• 2,376 Thanks
    Robin9
    .............. I think we would both regret it if we went to the registrars office ): I think writing a will is cheaper for the moment, thank you x
    Originally posted by charlotte1994
    When writing a will - don't DIY or use a will writing service - use a solicitor
    Never pay on an estimated bill
    • charlotte1994
    • By charlotte1994 12th Feb 19, 11:37 AM
    • 481 Posts
    • 755 Thanks
    charlotte1994
    When writing a will - don't DIY or use a will writing service - use a solicitor
    Originally posted by Robin9
    Oh really? What's the difference between a will writing service, are they not legally binding?
    • Grumpelstiltskin
    • By Grumpelstiltskin 12th Feb 19, 11:45 AM
    • 2,373 Posts
    • 2,593 Thanks
    Grumpelstiltskin
    If you are not married you need proper advice from a qualified solicitor, there are so many potential problems and if the wills are not watertight there can be problems.

    The cost of 2 proper wills will not be far short of the cost of a basic wedding, so it's up to you.
    • unforeseen
    • By unforeseen 12th Feb 19, 11:59 AM
    • 3,481 Posts
    • 4,647 Thanks
    unforeseen
    There are some rights as persons engaged to be married, but they are very limited
    Originally posted by Comms69
    What rights would they be?
    • Robin9
    • By Robin9 12th Feb 19, 12:03 PM
    • 3,710 Posts
    • 2,376 Thanks
    Robin9
    Oh really? What's the difference between a will writing service, are they not legally binding?
    Originally posted by charlotte1994
    Yes legally binding but you get what you pay for.
    Never pay on an estimated bill
    • Comms69
    • By Comms69 12th Feb 19, 12:10 PM
    • 6,978 Posts
    • 7,419 Thanks
    Comms69
    What rights would they be?
    Originally posted by unforeseen


    If the engaged couple own property or land together, under certain circumstances, the property will be treated by the courts as if they were married.


    - https://www.frettens.co.uk/site/library/frettensnews/engagement-legal-implications-family-solicitor-bournemouth
    • DigForVictory
    • By DigForVictory 12th Feb 19, 12:17 PM
    • 8,763 Posts
    • 28,290 Thanks
    DigForVictory
    Get a quote for mirror wills from a respectable solicitor & shop around registry offices. The differences can be minimal & as for the "we'd regret a registry office" - no, you'll seriously regret Not Getting the Paperwork Nailed.

    Frankly you've got off lucky these last 6 years, it could all go sideways fast tomorrow morning, so if you are serious about being able to look after each other in a crisis, then have that chat about 'musts' and 'would likes' in a wedding & eyeball registry offices a lot more thoroughly. (They are much much nicer than you might think!)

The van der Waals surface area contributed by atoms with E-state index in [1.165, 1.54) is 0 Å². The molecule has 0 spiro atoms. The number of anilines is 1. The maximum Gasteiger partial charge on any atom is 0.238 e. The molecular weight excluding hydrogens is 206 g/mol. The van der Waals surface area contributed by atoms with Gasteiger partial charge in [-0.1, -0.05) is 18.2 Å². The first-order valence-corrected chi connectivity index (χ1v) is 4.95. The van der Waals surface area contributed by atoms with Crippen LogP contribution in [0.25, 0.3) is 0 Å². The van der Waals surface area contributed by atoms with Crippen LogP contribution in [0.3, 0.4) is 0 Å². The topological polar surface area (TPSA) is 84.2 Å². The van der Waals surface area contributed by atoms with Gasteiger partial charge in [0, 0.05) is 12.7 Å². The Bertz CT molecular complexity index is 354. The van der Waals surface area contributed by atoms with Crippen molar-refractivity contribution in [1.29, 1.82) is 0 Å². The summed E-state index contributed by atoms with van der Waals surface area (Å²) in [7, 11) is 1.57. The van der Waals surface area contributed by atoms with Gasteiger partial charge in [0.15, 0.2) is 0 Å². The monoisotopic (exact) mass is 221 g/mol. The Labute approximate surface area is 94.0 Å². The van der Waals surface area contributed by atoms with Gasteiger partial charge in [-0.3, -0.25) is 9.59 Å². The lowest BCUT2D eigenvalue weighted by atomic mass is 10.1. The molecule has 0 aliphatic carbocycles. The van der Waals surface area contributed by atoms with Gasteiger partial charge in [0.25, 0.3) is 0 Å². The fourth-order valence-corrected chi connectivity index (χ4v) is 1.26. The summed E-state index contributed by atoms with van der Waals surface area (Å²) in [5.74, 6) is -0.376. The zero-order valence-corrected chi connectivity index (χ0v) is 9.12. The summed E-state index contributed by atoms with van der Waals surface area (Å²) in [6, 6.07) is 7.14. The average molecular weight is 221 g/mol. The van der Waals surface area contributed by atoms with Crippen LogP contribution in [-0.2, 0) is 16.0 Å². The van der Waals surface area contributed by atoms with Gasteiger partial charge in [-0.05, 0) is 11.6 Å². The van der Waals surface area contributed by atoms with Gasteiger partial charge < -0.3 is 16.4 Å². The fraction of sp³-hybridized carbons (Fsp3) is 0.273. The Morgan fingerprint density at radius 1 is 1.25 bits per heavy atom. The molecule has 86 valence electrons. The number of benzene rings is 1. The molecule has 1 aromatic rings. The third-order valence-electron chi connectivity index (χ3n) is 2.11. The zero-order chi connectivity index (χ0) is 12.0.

They also beat the stuffing out of hospital bed weddings which only occur if the medics have signed one of you up for being dead within the week.

    Do not leave this to chance for much longer. Get a Will and/or a wedding, pronto.
    • jackieblack
    • By jackieblack 12th Feb 19, 12:34 PM
    • 8,507 Posts
    • 13,654 Thanks
    jackieblack
    If the engaged couple own property or land together, under certain circumstances, the property will be treated by the courts as if they were married.

    - https://www.frettens.co.uk/site/library/frettensnews/engagement-legal-implications-family-solicitor-bournemouth
    Originally posted by Comms69
    That's a very imprecise statement.


    Joint property owners (if joint tenants) will have certain rights, eg if the other party dies, but that is by virtue of being 'joint tenants' and nothing to do with being engaged or not.
    Last edited by jackieblack; 12-02-2019 at 1:35 PM. Reason: hurrying - wrong bit emboldened
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    • hb2
    • By hb2 12th Feb 19, 12:34 PM
    • 206 Posts
    • 405 Thanks
    hb2
    While you are sorting out your wills, consider shelling out a bit more and doing powers of attorney too. This would allow you each to,look after the affairs of the other (if you named each other as attorneys) in the event of a serious accident or illness. This can be done DIY very easily and is particularly important if you have separate bank accounts etc.
    • Thrice
    • By Thrice 12th Feb 19, 12:36 PM
    • 148 Posts
    • 571 Thanks
    Thrice
    Just to throw my 2 cents worth in...

    There is nothing to stop you having a legally binding marriage ceremony now, as cheap as you can make it.

    Then have a proper wedding next year. It's not for everyone, I'm just saying you 'can' do it,

    x
    SPC010 43.19
    2019 1% = 25. 0% so far
    • Comms69
    • By Comms69 12th Feb 19, 12:36 PM
    • 6,978 Posts
    • 7,419 Thanks
    Comms69
    That's a very imprecise statement.


    Joint property owners (if joint tenants) will have certain rights, eg if the other party dies, but that is by virtue of being 'joint tenants' and nothing to do with being engaged or not.
    Originally posted by jackieblack


    'Joint tenants' are still liable for IHT for example.


    But more to the point - it's about couples who own as tenants in common, usually with unequal shares.


    Given it's a direct quote from that website, by all means go and argue with the solicitors....